And I wish I had stayed in bed all day today; I love sleeping — it’s like being in my utopia devoid of all earthly matters. But I woke up, twice, as I couldn’t resist borrowing myself into the warn cocoon one more time. It’s been a slow morning, cold and rainy outside, each moment feeling like a cat stretching after a deep slumber. Except mine’s still snoozing from a long day of eating and sleeping. I woke up to her nestled within the folds of my blanket alongside me, her whiskers twitching in response to a dream only she could decipher. I don’t dream, or if I do, I don’t remember them. But I like my sleep like that: a void of calmness unmarred by the chaos of dreams, an escapade where worries don’t tread. After making myself coffee and a quick waffle-berry breakfast, I stayed in my bed for a couple of hours. The raindrops tapped the windowpane insistently, their lullaby echoing within my room — a perfect environment to sip on my hot cappuccino while reading White Nights. As I finished reading the story, the gray veil casted by the clouds had been lifted, only to be replaced by a gloomier dark sky, but I found beauty in the frayed clouds bathed in the soft luminescence of the moon, and stars shimmering like tiny diamonds. It’s nights like these I like to take a stroll by the seawall. It’s not far from my place, and so I put on a jacket and my boots and left my home ready to embrace the mysterious allure of the night. I saw street lamps, for as far as I could see, lightening up the path, as if it was decorated to welcome me. There was almost no one around; the night belonged to me and the whispers of the ocean. And as I was listening to Ты моё солнце (for I couldn’t think of any better song than this) under the empire of the stars with the moon as their queen, I found myself lost in contemplation: if only all days could be as tranquil, and I could enjoy myself in peace!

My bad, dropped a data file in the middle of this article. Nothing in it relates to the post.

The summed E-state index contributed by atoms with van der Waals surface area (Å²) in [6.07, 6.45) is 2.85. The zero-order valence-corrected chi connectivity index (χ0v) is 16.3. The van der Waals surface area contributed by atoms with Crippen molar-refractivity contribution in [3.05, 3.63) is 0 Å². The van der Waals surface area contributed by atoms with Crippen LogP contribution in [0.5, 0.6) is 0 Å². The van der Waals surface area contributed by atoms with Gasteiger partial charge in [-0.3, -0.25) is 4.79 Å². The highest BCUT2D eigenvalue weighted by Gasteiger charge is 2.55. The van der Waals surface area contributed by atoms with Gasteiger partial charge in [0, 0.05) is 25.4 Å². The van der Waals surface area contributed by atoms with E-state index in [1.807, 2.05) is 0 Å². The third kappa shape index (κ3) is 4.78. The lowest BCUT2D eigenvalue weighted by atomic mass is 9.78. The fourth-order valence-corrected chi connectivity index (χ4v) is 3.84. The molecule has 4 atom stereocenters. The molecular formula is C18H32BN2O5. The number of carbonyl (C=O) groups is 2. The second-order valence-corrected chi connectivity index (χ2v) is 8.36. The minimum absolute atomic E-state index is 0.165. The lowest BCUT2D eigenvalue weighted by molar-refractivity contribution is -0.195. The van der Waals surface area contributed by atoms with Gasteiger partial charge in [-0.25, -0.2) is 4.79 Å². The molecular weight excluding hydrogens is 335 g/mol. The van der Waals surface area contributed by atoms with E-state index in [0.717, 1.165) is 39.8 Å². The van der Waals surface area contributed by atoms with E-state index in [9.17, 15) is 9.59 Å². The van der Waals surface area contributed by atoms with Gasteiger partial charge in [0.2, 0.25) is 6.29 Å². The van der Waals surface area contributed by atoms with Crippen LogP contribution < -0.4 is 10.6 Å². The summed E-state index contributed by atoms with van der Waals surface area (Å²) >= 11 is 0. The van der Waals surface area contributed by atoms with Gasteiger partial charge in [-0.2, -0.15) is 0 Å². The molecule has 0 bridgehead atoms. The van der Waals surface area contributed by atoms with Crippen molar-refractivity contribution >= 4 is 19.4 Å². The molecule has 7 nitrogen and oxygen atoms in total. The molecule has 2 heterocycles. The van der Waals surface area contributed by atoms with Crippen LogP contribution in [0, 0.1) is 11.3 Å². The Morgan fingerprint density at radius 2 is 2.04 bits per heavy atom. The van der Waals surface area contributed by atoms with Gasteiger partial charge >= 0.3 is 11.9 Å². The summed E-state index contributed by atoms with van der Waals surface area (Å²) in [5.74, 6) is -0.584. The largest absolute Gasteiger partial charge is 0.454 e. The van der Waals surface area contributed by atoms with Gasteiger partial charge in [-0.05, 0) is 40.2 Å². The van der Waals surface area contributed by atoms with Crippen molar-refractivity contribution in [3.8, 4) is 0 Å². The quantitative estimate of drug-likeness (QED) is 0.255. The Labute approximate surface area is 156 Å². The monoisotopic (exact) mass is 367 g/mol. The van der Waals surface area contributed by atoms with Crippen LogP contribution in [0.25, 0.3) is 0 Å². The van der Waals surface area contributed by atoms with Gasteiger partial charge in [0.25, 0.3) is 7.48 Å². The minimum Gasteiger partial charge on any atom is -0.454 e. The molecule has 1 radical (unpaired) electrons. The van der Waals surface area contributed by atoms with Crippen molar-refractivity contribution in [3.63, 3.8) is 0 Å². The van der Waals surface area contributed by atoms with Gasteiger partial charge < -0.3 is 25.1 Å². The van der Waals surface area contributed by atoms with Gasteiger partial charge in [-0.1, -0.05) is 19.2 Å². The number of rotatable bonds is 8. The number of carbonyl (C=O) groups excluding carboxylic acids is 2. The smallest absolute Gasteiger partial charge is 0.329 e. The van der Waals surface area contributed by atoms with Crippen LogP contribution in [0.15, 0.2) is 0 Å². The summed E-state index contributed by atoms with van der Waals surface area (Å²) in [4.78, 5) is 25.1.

I approached the lookout point, which protruded into the ocean like a pier, but looped back to the other side forming a semi-circular shape. At the center of the arch is a tiny garden with red, white, and violet flowers — I really like the smell of the white ones, those are my favorite — with benches around it, and a path to walk across the edge guarded by fence. It is my usual spot to take a break and smoke a cigarette or two before heading back home. I would lean on the fence and adore the view of boats from here, with a picturesque mountain backdrop, and seaplanes docked in a row like ducklings lined up behind their mother. Why I admire this spot so much I don’t know, but it makes me happy. Perhaps it’s because I feel like a king, with my own naval and air units at disposal, but that’s a stretch I know.